Death or incarceration of a parent, domestic violence, or living with someone who has drug or alcohol addictions are all traumatic adverse childhood experiences, or ACEs.
“To have adverse childhood experiences at an early age naturally leads to not only mental health problems into adulthood, but physical health issues,” said New Jersey Health Commissioner Shereef Elnahal.
“If you are a 65-year-old with more than three or four or more ACEs, your chances of living past that point is only about 10 percent of the national average, so it’s tremendous,” said Dr. Steven Kairys, chair of pediatrics at Jersey Shore University Medical Center.
In New Jersey, 41 percent of children 17 years old or younger have experienced one or more ACEs, and 18 percent have had two or more, according to the Child and Adolescent Health Measurement Initiative.
“Kids who grow up in those environments have poor self-esteem, their coping strategies aren’t good, they don’t exercise, they don’t take care of themselves, they don’t do well in school, they don’t get the better jobs, they often wind up in juvenile justice, so it’s all those areas. But it also it affects the way the brain actually develops,” Kairys said. “Twenty percent of kids with ADHD have it because of trauma, not because of genetics or other reasons.”
Elnahal says it’s a big problem.
“Especially for harder to reach communities, communities of color, that have a lot of chronic disease issues, more so disproportionately than the general population, and I think all of it is related,” he said.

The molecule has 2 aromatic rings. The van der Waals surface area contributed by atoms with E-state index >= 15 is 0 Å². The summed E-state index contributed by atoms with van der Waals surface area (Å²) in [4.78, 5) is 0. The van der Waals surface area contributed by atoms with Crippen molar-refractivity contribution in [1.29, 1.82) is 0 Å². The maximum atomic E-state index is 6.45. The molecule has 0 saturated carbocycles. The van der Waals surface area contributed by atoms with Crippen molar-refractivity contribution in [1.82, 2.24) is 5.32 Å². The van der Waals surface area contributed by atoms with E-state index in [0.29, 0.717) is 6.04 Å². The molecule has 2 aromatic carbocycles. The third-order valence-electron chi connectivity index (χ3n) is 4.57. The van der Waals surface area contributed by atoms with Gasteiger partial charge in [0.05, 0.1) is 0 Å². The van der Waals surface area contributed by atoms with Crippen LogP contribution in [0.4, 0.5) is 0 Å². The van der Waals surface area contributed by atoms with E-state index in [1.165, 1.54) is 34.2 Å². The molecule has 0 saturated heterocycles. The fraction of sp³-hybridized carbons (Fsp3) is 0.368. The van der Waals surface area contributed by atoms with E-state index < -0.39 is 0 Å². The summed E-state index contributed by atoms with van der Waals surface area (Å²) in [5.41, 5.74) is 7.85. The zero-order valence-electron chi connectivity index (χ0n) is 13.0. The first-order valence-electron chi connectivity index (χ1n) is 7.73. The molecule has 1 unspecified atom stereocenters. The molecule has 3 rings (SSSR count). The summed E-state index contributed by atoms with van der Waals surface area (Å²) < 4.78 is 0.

“Whether you’re looking at your risk of heart disease, or your ability to get through surgery, or your risk of suicide or substance abuse, it’s almost logarithmically connected to how many ACEs you’ve have,” said Kairys.
University of Pennsylvania urban education professor Dr. Howard Stevenson told a room at the annual Building a Culture of Health in New Jersey conference the challenge with ACEs is it needs to be looked into more broadly.
“Post-World War II, veterans of color couldn’t live in certain places, which means they couldn’t access good jobs, but that impact lasts over decades. So you can track back decades of the kind of disadvantage that we see now that’s intransigent in certain communities,” Stevenson said. “The very removal of an industry, the sort of economic policies that favor the moving, actually create the kind of mental health outcomes we see in kids today.”
Elnahal says a new federal grant will help pediatricians across the state to focus on childhood mental health.
“We need to make it easier for practitioners at the front lines — pediatricians, social workers, folks who interact with children — to be able to be trained and screened for adverse childhood experiences so that we may know what the risks are and to address them as early as possible,” Elnahal said.
“I think the ways in which churches can be engaged, barbershops have been healing centers for young folks of color,” said Stevenson.
Stevenson said we should equip those environments where people feel comfortable with more mental health resources.